Podiatrist in Walnut Creek, CA 94598
Experienced Podiatrists at Bay Area Foot and Ankle Associates specializing in Bunion Treatment, Fungal Toenail Treatment, Hammertoe Treatment, Peripheral Artery Disease (PAD), And Much More. We have convenient foot care clinics.
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Having healthy feet is extremely important, as we use our feet everyday to get us around. However, there are many problems that can occur with the feet. From foot odor to bunions, and warts to ingrown toenails, there is no shortage of ailments affecting feet. Thankfully we have podiatrists, who specialize in treating all of these conditions and more!
Podiatrists are trained to treat and diagnose abnormal conditions of the lower limbs and feet. They also correct and prevent deformities, relieve pain, keep people mobile and active, and treat infections. Podiatrists can give you and your loved ones advice on what type of shoes to wear and how to look after your feet. They can also alleviate and treat the following day-to-day foot problems:
• toenail problems, such as thickened toenails, fungal nail infections or ingrown toenails
• corns and calluses
• athlete’s foot
• smelly feet
• dry and cracked heels
• flat feet
• heel pain
• aging feet
• sports injuries
If you have any issues that involve your foot and/or ankle such as skin problems, a sports injury, arthritis, or joint pain you may want to consider a visit to the podiatrist. A podiatrist is a specialist who treats and manages most symptoms that involve the foot or ankle.
If you are experiencing any of the following symptoms or problems, it’s time to make an appointment to see a podiatrist.
• Numbness, pain, or swelling in one foot. Occasionally suffering from swollen or sore feet is normal but sudden swelling, pain, or numbness in one foot for no apparent reason can be a sign of a serious problem.
• Nail fungus. The number of cases of fungal infection on toenails has increased exponentially with the growing popularity of nail salons.
• Continuous heel pain. Heel pain can be caused by a variety of different issues.
• You think you’ve sprained or broken your ankle or foot. Your first instinct may be to visit the orthopedist, but a podiatrist has more experience treating foot and ankle injuries.
• A reoccurring case of athlete’s foot. It’s one of the most common fungal infections out there, and it can generally be treated with over the counter creams or sprays.
• You have diabetes. People with Type 1 and Type 2 diabetes are at a much higher risk for foot problems like poor circulation, nerve damage, ulcers, and infection.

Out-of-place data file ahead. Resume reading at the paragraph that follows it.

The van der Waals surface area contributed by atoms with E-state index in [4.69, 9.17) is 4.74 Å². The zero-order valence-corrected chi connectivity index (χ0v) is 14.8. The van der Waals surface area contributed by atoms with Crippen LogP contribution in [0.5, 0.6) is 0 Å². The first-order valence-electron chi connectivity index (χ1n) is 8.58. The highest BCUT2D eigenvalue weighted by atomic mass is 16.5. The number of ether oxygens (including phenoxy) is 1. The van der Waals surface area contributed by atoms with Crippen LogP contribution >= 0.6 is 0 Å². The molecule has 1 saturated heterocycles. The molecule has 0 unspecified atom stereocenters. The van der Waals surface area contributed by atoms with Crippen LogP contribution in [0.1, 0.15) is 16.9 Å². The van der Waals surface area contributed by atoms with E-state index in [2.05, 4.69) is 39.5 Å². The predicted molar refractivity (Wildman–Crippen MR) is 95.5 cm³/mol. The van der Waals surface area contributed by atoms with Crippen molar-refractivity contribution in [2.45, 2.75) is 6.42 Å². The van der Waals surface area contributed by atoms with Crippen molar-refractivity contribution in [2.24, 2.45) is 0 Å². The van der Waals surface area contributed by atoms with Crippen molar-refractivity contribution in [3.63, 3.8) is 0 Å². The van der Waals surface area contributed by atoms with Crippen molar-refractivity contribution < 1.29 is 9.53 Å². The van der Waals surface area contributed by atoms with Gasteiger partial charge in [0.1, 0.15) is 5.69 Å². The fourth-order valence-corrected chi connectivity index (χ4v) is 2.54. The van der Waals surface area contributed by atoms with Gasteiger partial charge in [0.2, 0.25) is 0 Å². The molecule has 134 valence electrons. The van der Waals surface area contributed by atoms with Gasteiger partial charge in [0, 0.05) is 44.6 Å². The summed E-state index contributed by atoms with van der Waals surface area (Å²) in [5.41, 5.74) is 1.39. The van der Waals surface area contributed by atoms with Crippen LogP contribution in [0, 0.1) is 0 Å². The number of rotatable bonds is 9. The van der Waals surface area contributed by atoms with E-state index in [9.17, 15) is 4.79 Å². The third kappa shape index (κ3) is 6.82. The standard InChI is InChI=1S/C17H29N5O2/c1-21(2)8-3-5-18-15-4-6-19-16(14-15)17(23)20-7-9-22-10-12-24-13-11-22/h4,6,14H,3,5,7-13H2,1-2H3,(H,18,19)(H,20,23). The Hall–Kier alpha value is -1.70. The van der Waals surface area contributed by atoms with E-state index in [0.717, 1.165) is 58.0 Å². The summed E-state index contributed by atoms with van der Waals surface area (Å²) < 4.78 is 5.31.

• An ingrown toenail. If you’ve attempted to remove a painful ingrown toenail on your own and were unsuccessful, you should call your local podiatrist.
• Bunions. A bony bump that develops on the outside of the big toe joint, the condition can become increasingly painful as the bunion gets larger.
• Painful corns or calluses. This common problem is the result of thickened dead skin and can become painful if the skin becomes too thick.
• Joint pain in the foot or ankle. Even if easily treated with over the counter anti-inflammatory medication like aspirin or ibuprofen, it’s important to see a doctor to determine the root cause of the pain–especially if the pain in your foot or ankle persists.
The foot and ankle are one of the more complex areas of the human skeletal system, and obtaining expertise in this region of the body requires years of training, education, and practice. It is important to know the difference between an orthopedic surgeon and a podiatrist.
One of the most significant differences between the two is the level of training each completes. An orthopedic surgery subspecialist completes 4 years of medical school, a 5-6 year orthopedic surgery residency, and an additional year of subspecialty fellowship training. An orthopedic surgeon has a better understanding of the entire body. This knowledge includes muscles, bones, ligaments, joints and tendons as well as medical conditions that may affect your overall health. Through this training, an orthopedic surgeon intimately understands that the foot and ankle can be negatively impacted by the entire body.
During their attendance at podiatry school, podiatrists typically complete a brief residency thereafter. As such, podiatrists are not medical doctors (MDs). While orthopedic surgeons and podiatrists may both treat foot and ankle problems, the orthopedic foot and ankle surgeon is qualified to address a more complex level of problems.
If you or someone you know is experiencing any number of foot problems, come to Bay Area Foot and Ankle today! We have a board-certified podiatrist to help you with all of your foot care needs! Contact our office today to get in touch with a specialist. To book an appointment, call us or visit us online!
Additional Services You May Need
▸Custom Foot Orthotics
▸Ingrown Toenail Specialist
▸Traditional Podiatry Care
▸Foot and Ankle Surgery Clinic
▸Corns and Calluses
▸Foot Arthritis and Joint
▸Video Gait Analysis
▸Pediatric Foot Specialist
▸Chronic Foot Injury
▸Diabetic Foot Specialist
▸Acute Foot Injuries
▸Podiatric Sports Services
▸Plantar Fasciitis Specialists